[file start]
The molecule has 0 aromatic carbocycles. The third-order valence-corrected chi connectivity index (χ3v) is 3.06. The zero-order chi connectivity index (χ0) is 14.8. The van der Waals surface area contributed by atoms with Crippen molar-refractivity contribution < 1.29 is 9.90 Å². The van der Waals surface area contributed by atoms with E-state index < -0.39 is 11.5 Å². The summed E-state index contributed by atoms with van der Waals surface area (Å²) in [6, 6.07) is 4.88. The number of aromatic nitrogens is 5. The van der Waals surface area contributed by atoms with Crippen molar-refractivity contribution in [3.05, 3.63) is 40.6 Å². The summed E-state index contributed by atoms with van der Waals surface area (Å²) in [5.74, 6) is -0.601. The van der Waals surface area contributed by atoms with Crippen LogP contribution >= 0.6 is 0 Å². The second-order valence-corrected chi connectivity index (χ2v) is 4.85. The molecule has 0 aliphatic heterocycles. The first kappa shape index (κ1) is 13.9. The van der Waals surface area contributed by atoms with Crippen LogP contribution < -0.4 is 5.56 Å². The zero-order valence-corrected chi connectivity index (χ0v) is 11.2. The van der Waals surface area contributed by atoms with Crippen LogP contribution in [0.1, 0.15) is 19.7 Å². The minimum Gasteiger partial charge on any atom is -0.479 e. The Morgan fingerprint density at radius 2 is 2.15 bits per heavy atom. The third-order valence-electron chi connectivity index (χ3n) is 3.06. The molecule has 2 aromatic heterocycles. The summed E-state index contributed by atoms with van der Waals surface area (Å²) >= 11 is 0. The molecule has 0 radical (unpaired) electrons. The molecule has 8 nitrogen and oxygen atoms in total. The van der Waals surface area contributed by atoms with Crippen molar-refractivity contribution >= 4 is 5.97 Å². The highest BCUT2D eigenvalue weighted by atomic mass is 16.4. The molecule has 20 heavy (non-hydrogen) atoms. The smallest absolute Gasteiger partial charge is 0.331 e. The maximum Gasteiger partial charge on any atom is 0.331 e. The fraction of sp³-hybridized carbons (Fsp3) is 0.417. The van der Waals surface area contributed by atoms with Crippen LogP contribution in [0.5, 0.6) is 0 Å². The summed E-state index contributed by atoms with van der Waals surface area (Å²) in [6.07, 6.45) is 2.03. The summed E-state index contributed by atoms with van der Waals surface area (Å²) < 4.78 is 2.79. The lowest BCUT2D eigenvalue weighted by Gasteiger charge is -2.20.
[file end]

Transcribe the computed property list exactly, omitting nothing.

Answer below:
The molecule has 0 aromatic carbocycles. The third-order valence-corrected chi connectivity index (χ3v) is 3.06. The zero-order chi connectivity index (χ0) is 14.8. The van der Waals surface area contributed by atoms with Crippen molar-refractivity contribution < 1.29 is 9.90 Å². The van der Waals surface area contributed by atoms with E-state index < -0.39 is 11.5 Å². The summed E-state index contributed by atoms with van der Waals surface area (Å²) in [6, 6.07) is 4.88. The number of aromatic nitrogens is 5. The van der Waals surface area contributed by atoms with Crippen molar-refractivity contribution in [3.05, 3.63) is 40.6 Å². The summed E-state index contributed by atoms with van der Waals surface area (Å²) in [5.74, 6) is -0.601. The van der Waals surface area contributed by atoms with Crippen LogP contribution >= 0.6 is 0 Å². The second-order valence-corrected chi connectivity index (χ2v) is 4.85. The molecule has 0 aliphatic heterocycles. The first kappa shape index (κ1) is 13.9. The van der Waals surface area contributed by atoms with Crippen LogP contribution < -0.4 is 5.56 Å². The zero-order valence-corrected chi connectivity index (χ0v) is 11.2. The van der Waals surface area contributed by atoms with Crippen LogP contribution in [0.1, 0.15) is 19.7 Å². The minimum Gasteiger partial charge on any atom is -0.479 e. The Morgan fingerprint density at radius 2 is 2.15 bits per heavy atom. The third-order valence-electron chi connectivity index (χ3n) is 3.06. The molecule has 2 aromatic heterocycles. The summed E-state index contributed by atoms with van der Waals surface area (Å²) >= 11 is 0. The molecule has 0 radical (unpaired) electrons. The molecule has 8 nitrogen and oxygen atoms in total. The van der Waals surface area contributed by atoms with Crippen molar-refractivity contribution >= 4 is 5.97 Å². The highest BCUT2D eigenvalue weighted by atomic mass is 16.4. The molecule has 20 heavy (non-hydrogen) atoms. The smallest absolute Gasteiger partial charge is 0.331 e. The maximum Gasteiger partial charge on any atom is 0.331 e. The fraction of sp³-hybridized carbons (Fsp3) is 0.417. The van der Waals surface area contributed by atoms with Crippen LogP contribution in [0.5, 0.6) is 0 Å². The summed E-state index contributed by atoms with van der Waals surface area (Å²) in [6.07, 6.45) is 2.03. The summed E-state index contributed by atoms with van der Waals surface area (Å²) < 4.78 is 2.79. The lowest BCUT2D eigenvalue weighted by Gasteiger charge is -2.20.